What a jerk. Totally out of touch. 1.6 trillion deficit and we’re not spending enough

  • Time for a primary challenge for Mr. LaTourette

  • Hmm. With at least 20% of the federal budget completely discretionary, I would say that the “knuckledraggers” are in the right. We pay 8% of our budget just to service the debt — which means paying interest, not paying it off. Chopping the budget by 20% would allow us to not only service the debt but actually begin paying it off. If we did this for just 10 years, our debt would be zero, and we could begin reallocating that 8% we used to pay to something better. Any politician who militates in favor of a half-trillion dollar spending spree is not paying particularly close attention to our maxed out credit line and deserves a good dose of reality come next election time.

  • bettycooper

    Plus, he said, the bill’s inclusion of hundreds of earmarks, including the infamous Bridge to Nowhere, made it the “poster child for what’s wrong with Washington.” After that, LaTourette said, transportation funding was marked in people’s minds as wasteful and inefficient, a reputation that “sticks with us today.”

    He’s right. On so many levels.

    And that will not change until the federal government quits trying to be all things to all people and gets back to constitutionally sound fundamentals.

    But back to highways/transportation infrastructure. Federally funded roads snuck in under defense over 50 years ago and the program has expanded exponentially to encompass practically every thing that moves. This sounds like every other program initiated on Capital Hill.

    What’s wrong with Washington, indeed.

  • Aggie95

    well lets take the money that we give to NPR ( 456 million I believe ) and build a road or lets stop giving money for this type of idiocy

  • Heidi

    Really? A bike summit? “(begging lawmakers not to slash the little funding cycling gets)” Why should they get any funding?? Good God, it’s come down to the government “funding” cyclists? It’s no wonder we’re broke. If they want something then figure out a way to earn the money…this government is madness!

  • SteveThomas

    What an @$$hole. With RINO’s like him in office, it’s no wonder the Dems have finally succeeded in bankrupting our nation.

  • csm

    Huge difference between infrastructure upkeep and improvement, and “high speed” trains and cycling paths. K.I.S.S. and you will stay to legislate another term.

  • Rick

    Really? This is the basic problem on full display. Why on earth is it a federal issue as to money for bicycles in any way shape or form? Does anyone use their bicycle for interstate commerce or even normal travel?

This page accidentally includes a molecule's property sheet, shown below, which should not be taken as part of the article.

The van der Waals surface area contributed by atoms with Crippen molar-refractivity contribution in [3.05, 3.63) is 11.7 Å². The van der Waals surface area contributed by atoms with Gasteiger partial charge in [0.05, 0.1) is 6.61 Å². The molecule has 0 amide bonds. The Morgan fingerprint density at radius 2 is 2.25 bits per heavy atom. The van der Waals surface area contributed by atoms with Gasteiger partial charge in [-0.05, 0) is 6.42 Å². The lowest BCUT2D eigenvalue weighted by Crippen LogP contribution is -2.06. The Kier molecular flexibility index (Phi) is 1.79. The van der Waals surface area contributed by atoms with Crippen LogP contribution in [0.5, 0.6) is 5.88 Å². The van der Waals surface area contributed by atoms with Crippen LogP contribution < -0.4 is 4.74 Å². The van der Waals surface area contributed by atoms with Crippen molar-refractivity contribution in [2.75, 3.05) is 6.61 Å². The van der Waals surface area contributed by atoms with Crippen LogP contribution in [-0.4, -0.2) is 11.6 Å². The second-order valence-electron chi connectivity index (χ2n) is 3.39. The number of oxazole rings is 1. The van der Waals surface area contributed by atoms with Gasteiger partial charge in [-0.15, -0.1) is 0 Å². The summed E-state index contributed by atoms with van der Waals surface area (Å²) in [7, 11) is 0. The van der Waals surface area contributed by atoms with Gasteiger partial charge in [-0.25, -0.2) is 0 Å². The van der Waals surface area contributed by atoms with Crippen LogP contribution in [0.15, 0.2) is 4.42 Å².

Geez, why doesn’t someone ever ask the question “Is it our role to be legislating this” rather than ‘Can we afford it and if we can’t let’s raise taxes!”

    I’m ashamed and disgusted with all of them.

  • Salve2none

    Really ask for MORE funding???? Here’s question what happened to the STIMULUS money for the Transportation shovel ready jobs…..How much of my tax dollars r u willing to pi$$ away???? is there no end to your GREED for wasting other peoples’ money…..the answer is of course a resounding NO!!!! A TRILLION bucks flushed down the toilet and NO gains in the economy and you want more????? Take a clue Keynesian policies are failed policies and before U jump on the Bush era I’ll remind you that the Socialist er ah Dems had BOTH houses since 2007 and Barney and Dodd both contributed to the failed economic social engineering of the housing market…… least man up and admit you support collectivism and pick a user name like Anita Dunn or Mao……

  • Cherie

    He’s my mom’s rep in Congress. I’ve never been crazy about him, but she thinks he’s wonderful. She and her Republican friends who all live in his district are VERY upset with all the layoffs and other cutbacks in OH (most depend on SS), so I would bet he’s being smart to hold this position!

  • Tim_CA

    “. “You’ve got to go in and ask for something” — even of the “knuckledraggers that came in in the last election that hate taxes.” He said it’s only fair that people pay for the transportation infrastructure they use.”

    “Knuckledraggers huh? Listen up you pompous, business-as-usual, political hack….THE PEOPLE put those “knuckledraggers” in place because of douche-bag career politicians like you.

    Thanks for outing yourself….we’ll be knocking on your door come election time.

    Pathetic hack.